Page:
Are Walkers Sunbites Healthy? You Asked, We Answer.

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Walkers Sunbites have words like multigrain on the packet and, they don’t taste like normal crisps so you might be wondering, are Walkers Sunbites healthy – or is that slightly grainy texture hiding a mass of salt, sugar and fat… so decided to find out, are Sunbites good for you, or not?

Pack shot of Walkers Sunbites Sweet Chilli Flavour

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This article was reviewed by Jennifer May, Clinical Nutritionist. See more about her and our editorial accuracy process here

What Are Walkers Sunbites?

They call themselves a multigrain snack – and, while they might sit alongside the crisps in the snack aisle these are not the potato-based favourites you are used to.

Walkers Sunbites are made from whole wheat, whole corn and whole oat flours (some of the flavours also include rice flour) formed into wavy little squares of yumminess that go very well with a sandwich!

If you’re an Aussie reading this, yes, Sunbites are the same thing as Grain Waves – but, the nutritional information is different between the two brands.

Here’s where to find our post on whether Grain Waves are healthy.

How Many Calories are in Sunbites?

A packet of Sunbites contains around 120 calories per 25g bag.

That’s a smaller serving size than a standard 32.5g bag of crisps (at 171 calories), but that’s not a bad thing as it helps you realise you probably don’t need anywhere near the number of crisps to satisfy you than you think you do.

Are Sunbites Good For Weight Loss?

There’s no magic ingredient that says Sunbites will make you thin – but, if you enjoy a packet of crisps with your lunch, they are going to give you fewer calories than a larger bag of potato-style crisps.

In that respect they could help you reach your goal faster than picking up another bag of crisps – but, they still won’t be as good as a handful of celery or carrot sticks which are better choices if you’re looking to add crunch.

Are Sunbites Healthier Than Crisps?

Well, they aren’t if you’re comparing the crisps to an apple – but, if you’re reaching for crisps you probably don’t want an apple so let’s just look at the facts for Sunbites compared them a normal packet of ready-salted potato crisps…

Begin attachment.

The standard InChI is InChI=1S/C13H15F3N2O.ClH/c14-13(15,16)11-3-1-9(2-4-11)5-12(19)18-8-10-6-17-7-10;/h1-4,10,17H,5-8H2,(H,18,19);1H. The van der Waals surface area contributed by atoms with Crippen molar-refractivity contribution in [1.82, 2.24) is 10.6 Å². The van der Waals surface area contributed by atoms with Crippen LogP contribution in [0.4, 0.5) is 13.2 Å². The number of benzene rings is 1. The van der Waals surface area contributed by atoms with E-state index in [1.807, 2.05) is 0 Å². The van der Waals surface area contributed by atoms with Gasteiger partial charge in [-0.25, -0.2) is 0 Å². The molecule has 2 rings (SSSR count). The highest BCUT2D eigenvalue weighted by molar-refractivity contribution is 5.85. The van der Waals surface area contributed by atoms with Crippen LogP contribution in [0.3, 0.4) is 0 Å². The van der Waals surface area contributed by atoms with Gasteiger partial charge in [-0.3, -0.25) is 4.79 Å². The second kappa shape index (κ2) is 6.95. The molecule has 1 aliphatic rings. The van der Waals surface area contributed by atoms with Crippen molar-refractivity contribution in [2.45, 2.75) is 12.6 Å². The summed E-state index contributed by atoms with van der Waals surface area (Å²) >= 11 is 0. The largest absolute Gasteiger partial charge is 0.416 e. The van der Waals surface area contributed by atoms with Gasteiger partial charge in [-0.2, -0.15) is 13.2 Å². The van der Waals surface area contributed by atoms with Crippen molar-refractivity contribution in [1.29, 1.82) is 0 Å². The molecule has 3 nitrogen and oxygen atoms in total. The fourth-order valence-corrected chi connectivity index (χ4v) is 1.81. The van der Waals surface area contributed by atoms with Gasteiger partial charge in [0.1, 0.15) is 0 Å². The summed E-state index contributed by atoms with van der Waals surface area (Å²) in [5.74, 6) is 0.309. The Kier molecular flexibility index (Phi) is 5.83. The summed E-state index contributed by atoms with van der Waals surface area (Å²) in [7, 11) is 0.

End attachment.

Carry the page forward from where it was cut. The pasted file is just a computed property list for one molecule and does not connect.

Sunbites vs Crisps

They contain 67 per cent whole grains in the form of whole corn, whole wheat and whole oats. Potatoes have many good things about them, but wholegrains they are not.

Sunbites are slightly higher in fibre than normal crisps (most of the fibre in a potato is in the skin and normal crisps don’t use the skin) containing 1.8 or 1.9g per packet as opposed to the 1.7g in normal crisps.

Are Sunbites Baked or Fried?

Walkers Sunbites don’t expressly state if they are baked or fried, but they do use oil for whatever cooking method they use and that means that they contain around 5.1g of fat per 25g packet (a standard packet of ready salted crisps, which are fried, contains 10.4g)

However, because they use sunflower oil, only 0.6g of the fat comes from saturated fat. In fact, they only contain 5.4 calories from saturated fat – which is less than 3% of their calories. Which isn’t bad. Our imaginary packet of normal crisps contains 4 per cent of their calories from saturated fat.

What About Salt?

Like all crisps, they’ve got salt in them – between 0.15g to 0.3g per packet – which is the equivalent of 0.04 of a teaspoon.

A normal 32.5g bag of ready-salted crisps contains 0.46g – so, when it comes to salt Sunbites are definitely better for you than a normal packet of crisps.

What About Sugar?

The only not-so-good thing is that they do contain sugar, up to 2.8g per packet – which is confusing as crisps are a savoury snack – and the amount of sugar in Sunbites is far higher than the 0.1g in a normal packet of crisps.

Lastly, Sunbites are also free from added MSG, artificial colours, flavours and preservatives. However, the ingredient list is quite long in the scheme of things.

What’s the Healthiest Flavour of Sunbites?